April Fool’s Day – Who’s Fooling Who? @MartinBuckland @EliteResumes

If It’s Not You and It’s Not True, You’re Fooling Yourself, @GayleHoward

Don’t Kid Yourself! (The Person You See in the Mirror is a Good Hire),
@chandlee

Avoiding Most Common Blunders, @jobhuntorg

 
 
 
 
 
 

Stop Fooling Yourself about your Job Hunt: Things you may be doing to sabotage yourself, @erinkennedycprw

Same as it ever was, @walterakana

Don’t be fooled. Avoid these, @kat_hansen

Job Seekers: You Are Fooling Yourself If... @barbarasafani

It's not all about you, @DawnBugni

5 thoughts on “Is Your #Career in Recovery or Retreat? (All Joking Aside)”

  1. Love it Meg! Fear can be a significant demotivating influence. No-one is saying everyone should now jump into the unknown and risk family finances and livelihoods now the economy recovers, but staying in a job that is stultifying is a bad thing if you spend one day longer in it than you have to! You are right with your advice for jobseekers to analyse what they love and do what needs to be done to qualify for it and go get it!

    Reply
  2. Meg:
    Sometimes the grass isn’t greener. I’m reading “Linchpin” and Seth Godin talks about a woman who showed up for her new job, which was actually her old job with a new spin on it. She approached her tasks and involvement with more interest. As a result, she found herself engaged and eventually promoted to a real new job within the company.
    Fear, distrust, lack of vision are harmful. Your advice to make a list of likes and dislikes is great! It forces the individual to take control and engage!

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  3. Gayle – Not only does fear affect you emotionally, but it can cause physical harm as it seeks release from your body, e.g., high blood pressure, fibromyalgia, migraines, and much more.

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  4. Meg,
    I can’t agree more. One of the most painful experiences that I have ever had is an experience in which I worked in a job that seemed like the right fit on paper but felt like writing with my non-dominant hand in practice. So many people live out their work lives in that way–not fun!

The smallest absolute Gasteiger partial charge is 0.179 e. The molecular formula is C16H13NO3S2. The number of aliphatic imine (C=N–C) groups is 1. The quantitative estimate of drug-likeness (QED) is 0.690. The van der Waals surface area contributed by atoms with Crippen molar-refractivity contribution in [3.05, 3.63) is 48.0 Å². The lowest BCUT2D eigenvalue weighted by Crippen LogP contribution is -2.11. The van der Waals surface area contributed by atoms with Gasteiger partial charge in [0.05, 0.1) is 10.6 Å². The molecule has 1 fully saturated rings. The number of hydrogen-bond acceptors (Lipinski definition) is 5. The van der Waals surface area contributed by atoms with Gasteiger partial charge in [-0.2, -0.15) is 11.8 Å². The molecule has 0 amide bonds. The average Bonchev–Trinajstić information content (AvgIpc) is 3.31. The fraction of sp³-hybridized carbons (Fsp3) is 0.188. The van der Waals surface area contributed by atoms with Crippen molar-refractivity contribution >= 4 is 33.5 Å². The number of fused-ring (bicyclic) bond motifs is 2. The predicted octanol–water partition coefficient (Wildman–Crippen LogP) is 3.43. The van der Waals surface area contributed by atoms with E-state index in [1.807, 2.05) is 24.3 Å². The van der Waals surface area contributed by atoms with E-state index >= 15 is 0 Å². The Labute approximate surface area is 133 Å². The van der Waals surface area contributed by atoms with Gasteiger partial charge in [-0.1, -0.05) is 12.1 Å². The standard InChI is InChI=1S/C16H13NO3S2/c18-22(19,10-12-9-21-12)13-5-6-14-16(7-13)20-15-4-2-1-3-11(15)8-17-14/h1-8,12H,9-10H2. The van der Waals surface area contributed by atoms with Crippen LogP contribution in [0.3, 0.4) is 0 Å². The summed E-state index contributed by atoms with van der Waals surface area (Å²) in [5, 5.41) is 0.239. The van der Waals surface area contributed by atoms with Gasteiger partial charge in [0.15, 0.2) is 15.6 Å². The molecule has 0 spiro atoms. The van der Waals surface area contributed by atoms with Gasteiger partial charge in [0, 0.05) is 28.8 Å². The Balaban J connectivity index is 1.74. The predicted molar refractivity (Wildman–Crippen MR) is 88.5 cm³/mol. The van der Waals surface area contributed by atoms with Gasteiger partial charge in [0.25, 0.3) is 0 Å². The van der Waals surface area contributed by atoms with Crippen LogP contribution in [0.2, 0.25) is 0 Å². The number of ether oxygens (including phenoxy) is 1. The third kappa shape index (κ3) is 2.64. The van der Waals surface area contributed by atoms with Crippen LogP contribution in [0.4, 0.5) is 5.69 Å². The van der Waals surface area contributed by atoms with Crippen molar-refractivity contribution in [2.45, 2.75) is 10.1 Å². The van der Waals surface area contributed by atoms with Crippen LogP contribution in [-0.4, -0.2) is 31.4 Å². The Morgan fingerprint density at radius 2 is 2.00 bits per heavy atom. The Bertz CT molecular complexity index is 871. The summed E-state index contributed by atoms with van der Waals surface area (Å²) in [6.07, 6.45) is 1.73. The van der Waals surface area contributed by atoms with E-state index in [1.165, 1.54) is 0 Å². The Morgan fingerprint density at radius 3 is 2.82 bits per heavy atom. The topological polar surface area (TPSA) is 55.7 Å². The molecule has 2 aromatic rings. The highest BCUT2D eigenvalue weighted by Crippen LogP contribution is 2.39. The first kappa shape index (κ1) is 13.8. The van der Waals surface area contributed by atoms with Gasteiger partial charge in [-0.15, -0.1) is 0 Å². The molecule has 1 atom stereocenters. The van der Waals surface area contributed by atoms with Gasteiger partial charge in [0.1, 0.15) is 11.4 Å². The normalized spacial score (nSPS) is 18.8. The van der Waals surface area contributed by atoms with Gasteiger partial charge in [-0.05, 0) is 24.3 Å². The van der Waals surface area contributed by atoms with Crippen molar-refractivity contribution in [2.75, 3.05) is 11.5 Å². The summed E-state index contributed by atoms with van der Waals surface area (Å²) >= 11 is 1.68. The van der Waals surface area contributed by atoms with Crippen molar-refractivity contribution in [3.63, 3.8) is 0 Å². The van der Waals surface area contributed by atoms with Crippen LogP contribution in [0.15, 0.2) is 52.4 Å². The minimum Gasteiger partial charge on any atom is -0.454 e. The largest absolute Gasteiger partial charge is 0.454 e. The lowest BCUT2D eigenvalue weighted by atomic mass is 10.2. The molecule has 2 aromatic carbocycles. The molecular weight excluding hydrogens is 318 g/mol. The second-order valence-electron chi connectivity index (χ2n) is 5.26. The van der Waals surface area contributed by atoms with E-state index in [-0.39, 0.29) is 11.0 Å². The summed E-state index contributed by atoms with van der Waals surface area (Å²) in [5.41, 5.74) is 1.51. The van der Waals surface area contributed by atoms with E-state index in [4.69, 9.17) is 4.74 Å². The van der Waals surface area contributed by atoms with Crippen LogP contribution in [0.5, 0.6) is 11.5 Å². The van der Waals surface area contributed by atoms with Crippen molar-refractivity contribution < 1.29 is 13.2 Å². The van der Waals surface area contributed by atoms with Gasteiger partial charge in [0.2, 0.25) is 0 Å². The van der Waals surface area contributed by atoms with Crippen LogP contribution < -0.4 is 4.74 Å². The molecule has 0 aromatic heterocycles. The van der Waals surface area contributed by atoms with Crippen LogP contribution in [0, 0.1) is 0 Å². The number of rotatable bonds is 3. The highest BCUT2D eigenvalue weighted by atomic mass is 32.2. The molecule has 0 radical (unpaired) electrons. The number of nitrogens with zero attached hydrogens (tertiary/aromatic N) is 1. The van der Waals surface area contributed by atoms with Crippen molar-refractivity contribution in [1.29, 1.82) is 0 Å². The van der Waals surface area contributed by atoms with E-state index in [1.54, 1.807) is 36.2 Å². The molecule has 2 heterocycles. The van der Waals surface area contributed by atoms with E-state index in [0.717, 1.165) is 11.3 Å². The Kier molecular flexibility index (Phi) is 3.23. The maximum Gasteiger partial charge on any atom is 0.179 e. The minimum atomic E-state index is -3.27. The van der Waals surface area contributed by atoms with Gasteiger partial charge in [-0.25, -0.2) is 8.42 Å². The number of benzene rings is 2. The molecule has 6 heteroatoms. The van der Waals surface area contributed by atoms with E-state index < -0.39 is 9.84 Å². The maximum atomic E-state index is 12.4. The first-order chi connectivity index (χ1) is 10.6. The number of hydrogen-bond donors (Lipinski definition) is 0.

Your call to take action if you are in the wrong job–or as our friend Hannah Morgan points out “the simple act of approaching your existing job with a new spin on it”–is excellent and savvy advice. Thank you!

    Reply
  5. This article is just so relevant to what I am experiencing with my clients and friends. In the past, I have often advised clients to find another job that suits them better if they were dissatisfied in their present job. First to see if they could come to some resolution to make the challenges they were dealing with more tolerable; second to fire up the resume and call on everyone you know to see about finding another job and make no apologies for it.
    However, given this economy, I strongly encourage people to first see what they can do within their workplace to address difficulties or learn to tolerate them better; and then do a quiet job search to see about finding another job before jumping ship. The risk of being out of work for an unknown length of time is just too great for many to take at this time.
    I have also heard of a few recruiting firms that will not even consider any job candidates who are presently unemployed for any position they are hiring for. I am not even sure if this is legal, because it is definitely a form of discrimination.
    Thank you so much for doing what you do.
    great post! 🙂

    Reply